More than most other contemporary singers who attempt the style, Ann Nesby evokes the classic, gospel-drenched soul vocals of Aretha Franklin and the vocal powerhouse for whom she sang backup for a time, Patti LaBelle. Yet Nesby is more than an imitator of the classics; her music makes use of a wide range of styles and modern production techniques. Her fan base encompasses not only gospel audiences but also clubgoers. Known to a wide listenership as the lead vocalist of the Minneapolis-based gospel choir Sounds of Blackness, Nesby has gained new admirers with a variety of appearances on stage and in film.
Nesby has been reticent about her birthdate, but the Minneapolis Star Tribune and Atlanta Journal-Constitution both reported her age as 45 in late 2003. A native of Joliet, Illinois, Nesby was the daughter of religious parents who both sang gospel music. Her father was a minister and her mother, who was a Mahalia Jackson fan, gave her voice lessons from a very early age. When she was four, she sang a solo at Mt. Zion Baptist Church. "I was scared to death, especially when the enthusiastic church members jumped up and started yelling 'Sing, baby, sing!,'" Nesby recalled to Deardra Shuler of the Black World Today website. "At four years old, it seemed they were screaming at me. I jumped out of the chair crying and ran to my mother tearfully." Nesby's mother explained that the churchgoers were encouraging her, and a vocal career was born.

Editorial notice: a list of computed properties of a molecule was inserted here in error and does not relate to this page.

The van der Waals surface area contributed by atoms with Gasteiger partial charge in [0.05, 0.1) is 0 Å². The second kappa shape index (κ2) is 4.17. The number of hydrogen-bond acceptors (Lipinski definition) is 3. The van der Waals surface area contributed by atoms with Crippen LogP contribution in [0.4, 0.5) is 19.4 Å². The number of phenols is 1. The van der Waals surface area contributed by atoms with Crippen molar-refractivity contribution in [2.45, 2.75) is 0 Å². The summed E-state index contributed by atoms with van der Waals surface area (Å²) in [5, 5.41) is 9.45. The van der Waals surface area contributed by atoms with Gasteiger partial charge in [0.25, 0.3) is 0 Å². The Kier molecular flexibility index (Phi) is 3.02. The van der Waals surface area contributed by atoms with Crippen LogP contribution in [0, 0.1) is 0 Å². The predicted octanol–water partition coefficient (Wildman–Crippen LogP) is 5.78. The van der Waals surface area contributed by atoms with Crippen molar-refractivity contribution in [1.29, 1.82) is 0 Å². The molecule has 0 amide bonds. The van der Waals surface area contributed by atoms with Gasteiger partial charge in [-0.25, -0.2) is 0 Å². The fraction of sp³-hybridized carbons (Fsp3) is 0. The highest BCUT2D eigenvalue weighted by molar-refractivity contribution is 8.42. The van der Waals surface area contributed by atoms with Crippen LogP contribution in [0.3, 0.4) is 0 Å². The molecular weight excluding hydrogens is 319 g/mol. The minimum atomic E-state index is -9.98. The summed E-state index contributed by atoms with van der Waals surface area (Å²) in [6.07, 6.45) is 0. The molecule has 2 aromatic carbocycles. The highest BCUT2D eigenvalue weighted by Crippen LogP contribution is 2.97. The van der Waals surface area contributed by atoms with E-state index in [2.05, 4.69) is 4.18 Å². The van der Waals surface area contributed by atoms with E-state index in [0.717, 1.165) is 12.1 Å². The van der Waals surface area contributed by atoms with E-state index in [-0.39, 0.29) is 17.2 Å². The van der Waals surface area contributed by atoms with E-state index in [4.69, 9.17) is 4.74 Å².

Although only gospel was permitted in the family home, Nesby also developed secular leanings. She and two friends formed a talent show trio, with Nesby playing the role of Aretha Franklin, while her friends impersonated Gladys Knight and Mavis Staples. They emerged as winners after a Chicago nightclub appearance, but Nesby gave in after her father ordered her to withdraw. After Nesby graduated from Joliet Central High School in 1973, her family moved to Rockford, Illinois, where her father became pastor of a church. Nesby had a child out of wedlock at 16, married at 19, and confined her artistic activities to singing on Sunday and serving as minister of music at her father's church. She held down a job as a cosmetologist, so she had few opportunities to apply her talent beyond a local level. Two of her three children grew up to have musical careers, and the third studied for the ministry.